Tuesday, July 13, 2010

Orazio & Artemisia Gentileschi

Orazio Gentileschi
San Silvestro in Capite

Orazio Gentileschi 1563 - 1639
Orazio Lomi was born in Pisa to a family of artists. In 1576 he moved to Rome, changing his surname to Gentileschi after his uncle in whose studio he trained.
In around 1600 he became a follower of the younger Caravaggio who moved him away from the Mannerist style and records indicate that in 1603 he, Caravaggio and two others were sued by Giovanni Baglione after circulating unflattering poems about the artist.
Orazio Gentileschi, commissioned by Cardinal Scipione Borghese, collaborated with Agostino Tassi around this time adding figures to the landscapes in Palazzo Rospigliosi, working with him again in 1611 but falling out over a money matter, then in 1612 he was back in court this time filing a complaint against Tassi for the rape of his daughter Artemisia.
Between 1613 and 1618 he worked in Ancona and Fabriano, leaving for Genoa in 1621.
In 1624 he traveled to France where he worked in the court of Marie de Medici for two years.
 In 1626 he was invited by Charles the first of England to become court painter where he was much respected.
He died in London in 1639 leaving behind only eighty known canvases and frescoes of his work.

Orazio Gentileschi Art in Rome
Santa Maria Maggiore
San Nicola in Carcere
Santa Maria della Pace
San Giovanni in Laterano
transept collaborative painting of the Apostles
Galleria Spada
Galleria Nazionale d'Arte Antica
Madonna
St Francis and the Angel
San Silvestro in Capite
the Stigmata of St Francis
San Giovanni dei Fiorentini
Santa Maria della Pace
Palazzo Rospigliosi


Artemisia Gentileschi 1593-1653
Artemisia was one of the first women artists to achieve recognition by painting historical and religious scenarios instead of the portraiture that women painters where expected to do, and like her father, she was also influenced by Caravaggio's work.
She was born in Rome and she first received her early artistic training from her father Orazio.
When she was in her teens artist Agostino Tassi tutored her, then a scandal broke with Artemisia's father accusing Tassi of theft and the rape of Artemisia. During the trial she was tortured and her fingers broken to make sure she was being truthful. Tassi was found guilty and exiled for his crimes.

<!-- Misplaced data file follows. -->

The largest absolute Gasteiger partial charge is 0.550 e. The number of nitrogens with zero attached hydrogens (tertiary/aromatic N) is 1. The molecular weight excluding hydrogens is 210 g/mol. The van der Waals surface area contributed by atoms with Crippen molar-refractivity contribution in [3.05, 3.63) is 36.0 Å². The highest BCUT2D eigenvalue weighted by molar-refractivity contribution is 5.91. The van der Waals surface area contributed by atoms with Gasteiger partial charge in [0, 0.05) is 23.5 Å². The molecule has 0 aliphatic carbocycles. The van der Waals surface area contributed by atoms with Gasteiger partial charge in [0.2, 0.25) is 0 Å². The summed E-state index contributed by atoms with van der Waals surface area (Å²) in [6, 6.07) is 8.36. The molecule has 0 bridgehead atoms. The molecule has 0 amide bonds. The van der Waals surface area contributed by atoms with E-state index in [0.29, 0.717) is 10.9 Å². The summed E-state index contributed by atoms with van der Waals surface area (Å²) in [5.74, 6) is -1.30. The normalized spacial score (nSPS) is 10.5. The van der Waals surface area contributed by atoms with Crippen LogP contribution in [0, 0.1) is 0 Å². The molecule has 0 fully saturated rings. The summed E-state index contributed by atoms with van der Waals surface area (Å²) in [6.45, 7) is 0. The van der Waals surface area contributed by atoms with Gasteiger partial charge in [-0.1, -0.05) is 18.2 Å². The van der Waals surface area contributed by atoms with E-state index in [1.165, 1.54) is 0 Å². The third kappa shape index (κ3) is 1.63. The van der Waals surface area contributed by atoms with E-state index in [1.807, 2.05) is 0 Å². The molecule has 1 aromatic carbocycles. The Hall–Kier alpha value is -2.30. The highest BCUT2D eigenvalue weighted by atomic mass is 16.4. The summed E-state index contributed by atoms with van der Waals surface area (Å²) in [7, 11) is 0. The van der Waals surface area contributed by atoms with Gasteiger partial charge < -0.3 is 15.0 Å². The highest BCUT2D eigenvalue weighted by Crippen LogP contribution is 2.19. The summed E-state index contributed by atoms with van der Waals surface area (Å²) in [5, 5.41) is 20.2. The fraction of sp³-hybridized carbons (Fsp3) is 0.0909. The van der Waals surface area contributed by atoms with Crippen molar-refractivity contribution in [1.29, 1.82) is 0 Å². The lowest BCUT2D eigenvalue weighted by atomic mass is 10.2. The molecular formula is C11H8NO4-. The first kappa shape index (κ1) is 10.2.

She later married artist Pierantonio Stiattesi and moved with him to Florence where she became a member and the first woman to be invited to join the Accademia di Art del Disegno.
After many years and the death of her husband, she returned with her daughter to work in Rome, later moving to Naples where she died in 1653.

Artemisia Gentileschi Art in Rome
Pinacotea Vaticana
Judith and her Manservant (attributed)
Galleria Barberini
Girl with Roses
Allegory of Painting (attributed)
Galleria Spada
Madonna and Child
Woman playing Lute



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Getting Around

I found walking around Rome was the best way to see everything but the metro, trams and buses are an easy and cheap option also.

Most buses and metros do get crowded and tickets must be bought before boarding and validated when you first get on but it is a great way to get around and see Rome if you are short on time or suffer from sore feet.

Buses #40 and #64 starts at Termini and ends near St. Peter's traveling past other places of interest, returning the same way.

Bus #75 takes you past the Colosseum

Bus #910 takes you to Villa Borghese


#64 & #40 Express Bus

Pantheon

Piazza Venezia

Corso Vittorio Emanuele II

Campo de'Fiori

St. Peter's


The Electric buses that are around Rome can travel into the older parts of the city and wind around the narrow streets. Bus #116 travels though the streets of Centro Storico.


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B.I.T (Biglietto Integrato a Tempo) is the standard ticket valid for one metro,tram or bus ride for a 100 minute period.


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Purchasing Bus and Metro tickets.

Newsstands, train stations, metro stations, kiosks with the ATAC logo and tabacchi shops sell tickets for trams and buses.

Large fines apply to travelers not holding ticket. Tickets once they are validated, start from the time they have been stamped.






These are a few of my favourite books about Rome

The Cardinal's Hat by Mary Hollingsworth
This book tells the story of one of the sons of Lucrezia Borgia who became a cardinal during the 16th century.

The Tigress of Forli by Elizabeth Lev
I love this book telling the story of Caterina Sforza who was fighting against the Borgia pope to retain the rights of her land and her freedom.

The Popes by John Julius Norwich
A detailed but easy and enjoyable book to read about the history of the papacy and the popes.

The Pope's Daughter by Caroline P Murphy
This book describes in beautiful detail, the life and times of Pope Julius II daughter, Felice della Rovere.

The Families Who Made Rome by Anthony Majanlahti
I love this Book! It explains the families who made Rome what it is as we see it today and also looks at their triumphs, scandals and failures.

Rome by Robert Hughes
This book explains Rome from its beginning and expands on the Renaissance and Baroque until present times.

The Lost Painting by Jonathan Harr
Another of my favourite reads about a lost Caravaggio painting and the search for its provenance.